well documented, it is not knowledge that comes from the pages of
books but from the very fountain of intelligence itself. It is wisdom
that predates writing, for Adam knew and taught it to all his
children. He left them in no doubt there was safety sustaining the
prophet and aligning with the Lord.
the son who didn’t quite get it, chose ignominy and damnation
for time and eternity. The generation of Noah in turn chose to turn
from the gospel. The disastrous consequence made instant history.
the tumult, uncertainty and doubt running through history, anytime
the gospel existed on earth, the imperative has been, “Follow
the prophet, for he knows the way.” Those who ignore it do so
at great peril.
be sure, the way is not only narrow but thorny and prickly too. Many
who have walked it say it is watered by sweat, tears, and blood.
Christ, the Chief Prophet, who personally experienced the scourge and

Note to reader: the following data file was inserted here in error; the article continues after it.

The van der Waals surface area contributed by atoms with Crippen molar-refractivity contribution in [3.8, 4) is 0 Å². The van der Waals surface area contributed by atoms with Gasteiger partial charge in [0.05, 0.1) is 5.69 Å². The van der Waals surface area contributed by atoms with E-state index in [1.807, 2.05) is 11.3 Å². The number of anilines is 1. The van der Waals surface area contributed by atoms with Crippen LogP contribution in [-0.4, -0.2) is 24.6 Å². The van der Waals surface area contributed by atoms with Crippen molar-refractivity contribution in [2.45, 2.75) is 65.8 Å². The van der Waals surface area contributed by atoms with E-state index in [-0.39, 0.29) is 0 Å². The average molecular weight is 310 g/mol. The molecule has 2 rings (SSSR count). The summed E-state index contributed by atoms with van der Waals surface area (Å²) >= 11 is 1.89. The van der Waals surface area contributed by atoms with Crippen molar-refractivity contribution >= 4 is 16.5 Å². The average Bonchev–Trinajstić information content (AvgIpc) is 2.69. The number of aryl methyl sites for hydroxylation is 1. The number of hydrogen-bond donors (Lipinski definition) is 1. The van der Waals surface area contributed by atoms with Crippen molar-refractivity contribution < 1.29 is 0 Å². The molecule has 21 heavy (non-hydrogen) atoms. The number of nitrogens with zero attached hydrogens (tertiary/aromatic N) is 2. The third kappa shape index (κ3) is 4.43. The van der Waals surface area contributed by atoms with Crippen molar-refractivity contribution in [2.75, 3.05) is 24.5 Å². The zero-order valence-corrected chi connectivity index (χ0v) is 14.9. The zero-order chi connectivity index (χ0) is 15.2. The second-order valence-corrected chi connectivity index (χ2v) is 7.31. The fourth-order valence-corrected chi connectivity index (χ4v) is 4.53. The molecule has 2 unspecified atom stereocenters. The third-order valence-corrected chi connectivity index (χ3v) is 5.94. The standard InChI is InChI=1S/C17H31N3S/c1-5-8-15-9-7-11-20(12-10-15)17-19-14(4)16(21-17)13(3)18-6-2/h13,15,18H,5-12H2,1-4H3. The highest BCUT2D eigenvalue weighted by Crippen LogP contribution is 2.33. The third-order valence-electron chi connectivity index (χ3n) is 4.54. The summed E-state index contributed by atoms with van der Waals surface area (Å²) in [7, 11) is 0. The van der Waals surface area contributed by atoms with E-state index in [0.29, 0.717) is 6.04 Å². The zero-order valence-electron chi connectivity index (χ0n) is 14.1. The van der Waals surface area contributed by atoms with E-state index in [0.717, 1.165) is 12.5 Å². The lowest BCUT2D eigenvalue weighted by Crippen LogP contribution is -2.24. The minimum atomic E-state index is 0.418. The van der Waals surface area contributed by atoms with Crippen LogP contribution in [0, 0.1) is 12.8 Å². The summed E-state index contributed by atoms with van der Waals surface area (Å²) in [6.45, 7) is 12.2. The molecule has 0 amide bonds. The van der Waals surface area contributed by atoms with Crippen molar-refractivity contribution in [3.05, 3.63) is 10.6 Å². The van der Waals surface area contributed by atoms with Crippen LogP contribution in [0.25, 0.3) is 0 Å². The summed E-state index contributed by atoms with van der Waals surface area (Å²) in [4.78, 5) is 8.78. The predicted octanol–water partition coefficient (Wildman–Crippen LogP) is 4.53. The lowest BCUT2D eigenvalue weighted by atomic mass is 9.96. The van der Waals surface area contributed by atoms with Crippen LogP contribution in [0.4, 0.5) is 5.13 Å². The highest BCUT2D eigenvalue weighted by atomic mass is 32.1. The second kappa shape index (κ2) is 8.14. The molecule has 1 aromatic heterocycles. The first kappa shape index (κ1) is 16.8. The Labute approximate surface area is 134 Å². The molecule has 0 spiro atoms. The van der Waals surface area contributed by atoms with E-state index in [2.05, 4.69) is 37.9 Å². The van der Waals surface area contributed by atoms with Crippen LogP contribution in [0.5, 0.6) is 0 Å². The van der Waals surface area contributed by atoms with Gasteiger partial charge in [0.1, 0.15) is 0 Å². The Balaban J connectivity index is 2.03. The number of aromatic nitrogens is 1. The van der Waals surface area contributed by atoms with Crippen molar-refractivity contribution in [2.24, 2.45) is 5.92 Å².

agony of the way, remarked it is not simple. Paul and other early
apostles all warned it is rugged and those who of their own free will
elect to walk it must not be fainthearted.
knowledge helped many at the Council in Heaven to avoid being misled
into perdition. With it, Nephi saw his father for who he was, though
within the family and society many maligned old Lehi.
same knowledge lit the way for those who succeeded Joseph Smith.
Against the gloating of those who murdered him and their near
certainty the Church would fall into disarray following that
atrocity, followers of Joseph Smith went ahead to turn hardscrabble
deserts into bountiful farms and flourishing cities.
narrative put forward by modern evil makes it so deceptively
persuasive that it is difficult to reject its appeal even when it
clearly stands in direct opposition to the great plan of salvation.
It never ceases to amaze me how folks who would frustrate the plan of
happiness, hope for peace, and joy, which can only come from
Imo Ben Eshiet was born in Port Harcourt, Nigeria. Raised in his village, Uruk Enung, and at
several cities in his country including Nsukka, Enugu, Umuahia, Eket and Calabar, Eshiet is a
detribalized Nigerian. Although he was extensively exposed to Western education right from
childhood in his country where he obtained a PhD in English and Literary Studies from the
University of Calabar, he is well nurtured in African history, politics, culture and traditions.
Imo is currently a teacher in the high priests group in the Summit Ward of the Greensboro North